Super Bowl lives up to hype

Michael Guido, Managing & Sports Editor

Super Bowl LVI had all the intangibles to be a memorable game: legendary players, the backdrop of California weather, an A-list halftime show and multiple story lines. 

In the end, it all lived up to the hype. 

The Los Angeles Rams captured their second franchise Super Bowl title by defeating the Cincinnati Bengals 23-20. 

The win marked the first championship for the franchise since they were the St. Louis Rams in 1999. 

This also served as the first Super Bowl for an LA-based team since the Los Angeles Raiders beat the Washington team 38-9 in Super Bowl XVIII, bringing the city a trophy that had eluded it for decades.  

The Rams were led by a cast of title-starved talent, such as Matthew Stafford, Aaron Donald, Odell Beckham Jr. and Andrew Whitworth. 

Stafford, who was acquired from the Detroit Lions last offseason, had never won a playoff game coming into the postseason, as his 12 years in Detroit were marked by mediocrity; however, in just his first season as a Ram, Stafford guided his team to the Super Bowl, reminding the world that the talent was always there, albeit with a weak supporting cast. 

Beckham Jr. has been regarded as a top wide receiver in the NFL but remained someone who couldn’t seem to win the big ones.  

After beginning the season with the Cleveland Browns, Beckham Jr. was released following off-the-field issues and as a result landed with the Rams, believing it was his best shot at winning a title; he wound up being correct. 

Donald, a product of Pittsburgh and regarded as perhaps the league’s best defensive player of the 2010s, came into the game chasing his first ring; despite all the awards and career achievements, one thing stood to be gained, and it was the achievement of winning a Lombardi.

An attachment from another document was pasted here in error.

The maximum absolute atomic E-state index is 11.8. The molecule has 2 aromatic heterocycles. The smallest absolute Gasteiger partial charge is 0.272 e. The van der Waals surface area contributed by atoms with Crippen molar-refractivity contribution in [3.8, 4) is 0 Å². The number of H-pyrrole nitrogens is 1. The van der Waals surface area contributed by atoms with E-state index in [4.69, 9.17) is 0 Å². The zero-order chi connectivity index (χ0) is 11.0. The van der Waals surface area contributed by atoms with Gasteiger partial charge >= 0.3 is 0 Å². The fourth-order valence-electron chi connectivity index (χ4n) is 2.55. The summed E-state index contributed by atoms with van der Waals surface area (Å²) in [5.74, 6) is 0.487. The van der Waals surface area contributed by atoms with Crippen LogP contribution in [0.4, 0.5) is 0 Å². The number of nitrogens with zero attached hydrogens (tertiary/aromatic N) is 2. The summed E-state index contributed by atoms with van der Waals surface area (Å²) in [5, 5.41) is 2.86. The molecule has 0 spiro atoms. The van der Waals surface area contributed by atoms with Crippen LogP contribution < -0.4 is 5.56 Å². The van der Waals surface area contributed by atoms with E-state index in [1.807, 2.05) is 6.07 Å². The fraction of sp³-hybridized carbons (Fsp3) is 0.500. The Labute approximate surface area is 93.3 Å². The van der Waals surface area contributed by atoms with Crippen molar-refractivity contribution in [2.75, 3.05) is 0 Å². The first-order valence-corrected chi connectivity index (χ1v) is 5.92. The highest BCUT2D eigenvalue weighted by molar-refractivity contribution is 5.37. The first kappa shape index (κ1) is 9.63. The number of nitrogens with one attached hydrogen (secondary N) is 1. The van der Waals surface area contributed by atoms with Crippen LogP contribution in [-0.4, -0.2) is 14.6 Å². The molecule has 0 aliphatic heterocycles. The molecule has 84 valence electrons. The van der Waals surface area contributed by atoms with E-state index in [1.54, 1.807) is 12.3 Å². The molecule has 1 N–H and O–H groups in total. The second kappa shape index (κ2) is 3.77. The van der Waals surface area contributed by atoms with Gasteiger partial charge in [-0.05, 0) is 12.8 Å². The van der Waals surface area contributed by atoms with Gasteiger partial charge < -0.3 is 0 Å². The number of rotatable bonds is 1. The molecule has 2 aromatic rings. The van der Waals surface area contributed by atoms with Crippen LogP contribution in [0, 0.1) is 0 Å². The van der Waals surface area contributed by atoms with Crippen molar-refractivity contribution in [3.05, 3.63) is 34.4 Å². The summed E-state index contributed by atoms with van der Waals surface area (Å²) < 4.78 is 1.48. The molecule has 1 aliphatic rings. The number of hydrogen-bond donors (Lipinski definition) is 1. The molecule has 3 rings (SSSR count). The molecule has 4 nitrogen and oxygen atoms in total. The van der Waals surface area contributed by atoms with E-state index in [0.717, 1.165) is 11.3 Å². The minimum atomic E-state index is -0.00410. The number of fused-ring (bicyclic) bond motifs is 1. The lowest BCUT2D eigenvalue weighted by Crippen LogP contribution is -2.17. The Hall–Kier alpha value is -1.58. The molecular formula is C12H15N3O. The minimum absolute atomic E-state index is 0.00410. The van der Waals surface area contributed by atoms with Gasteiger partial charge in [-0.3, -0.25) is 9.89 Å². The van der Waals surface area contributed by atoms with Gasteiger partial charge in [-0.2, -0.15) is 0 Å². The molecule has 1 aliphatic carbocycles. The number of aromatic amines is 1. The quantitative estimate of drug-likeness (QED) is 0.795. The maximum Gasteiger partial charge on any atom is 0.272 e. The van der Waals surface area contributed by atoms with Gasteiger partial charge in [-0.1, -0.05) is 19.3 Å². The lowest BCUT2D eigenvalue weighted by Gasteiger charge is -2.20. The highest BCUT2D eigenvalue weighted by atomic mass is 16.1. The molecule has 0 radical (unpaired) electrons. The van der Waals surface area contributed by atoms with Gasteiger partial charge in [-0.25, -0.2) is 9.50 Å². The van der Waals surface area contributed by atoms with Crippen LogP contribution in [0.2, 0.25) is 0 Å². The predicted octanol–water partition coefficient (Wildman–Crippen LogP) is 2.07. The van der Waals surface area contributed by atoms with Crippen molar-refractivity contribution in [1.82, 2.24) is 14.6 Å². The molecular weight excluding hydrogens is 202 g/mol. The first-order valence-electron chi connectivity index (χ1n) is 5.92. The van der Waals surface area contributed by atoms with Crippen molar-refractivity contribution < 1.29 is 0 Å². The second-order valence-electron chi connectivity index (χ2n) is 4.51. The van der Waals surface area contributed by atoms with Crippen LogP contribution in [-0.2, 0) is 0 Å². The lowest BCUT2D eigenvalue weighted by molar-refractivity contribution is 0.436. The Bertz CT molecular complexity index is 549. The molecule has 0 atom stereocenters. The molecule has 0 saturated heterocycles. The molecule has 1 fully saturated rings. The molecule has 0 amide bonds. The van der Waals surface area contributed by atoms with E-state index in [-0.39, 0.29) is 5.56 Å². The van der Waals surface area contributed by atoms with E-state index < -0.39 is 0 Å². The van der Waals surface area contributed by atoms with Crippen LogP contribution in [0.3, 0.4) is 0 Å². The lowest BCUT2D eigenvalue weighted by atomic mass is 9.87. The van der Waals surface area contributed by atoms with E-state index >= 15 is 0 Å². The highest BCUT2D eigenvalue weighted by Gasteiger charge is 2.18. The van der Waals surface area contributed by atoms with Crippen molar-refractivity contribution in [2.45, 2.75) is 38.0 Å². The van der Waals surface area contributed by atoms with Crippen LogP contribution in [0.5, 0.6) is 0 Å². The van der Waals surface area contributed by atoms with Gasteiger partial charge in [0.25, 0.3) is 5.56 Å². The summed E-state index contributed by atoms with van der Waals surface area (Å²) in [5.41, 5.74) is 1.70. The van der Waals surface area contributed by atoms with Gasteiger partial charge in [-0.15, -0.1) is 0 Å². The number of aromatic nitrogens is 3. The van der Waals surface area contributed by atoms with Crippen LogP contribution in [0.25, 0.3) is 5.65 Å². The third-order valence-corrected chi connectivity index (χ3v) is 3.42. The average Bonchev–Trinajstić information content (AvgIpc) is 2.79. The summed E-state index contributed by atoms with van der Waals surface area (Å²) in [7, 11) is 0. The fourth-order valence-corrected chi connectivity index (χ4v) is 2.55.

Then there was Whitworth, a career lineman who had spent most of it in Cincinnati before joining the Rams. At the age of 40, Whitworth is the oldest player in the league and after 16 seasons got his first shot at a title.  

Coached by the Rams’ Sean McVay and the Bengals’ Zac Taylor, the game featured the youngest matchup of head coaches in Super Bowl history, with McVay at 36 years old and Taylor at 38.  

The game featured it all, with exciting trick plays, electrifying throws by both Stafford and Bengals phenom Joe Burrow and of course the superb halftime show that at times made you think the world had taken a DeLorean back to 2004.  

Overall, Super Bowl LVI will go down as a solid championship game.  

While it may not have been on par with, say, Super Bowl XLIX or Super Bowl XLIII, it still gave football fans all around a grudge match that went down to the wire and in the process showcased new blood in the big game. 

A solid game that won’t soon be forgotten.   


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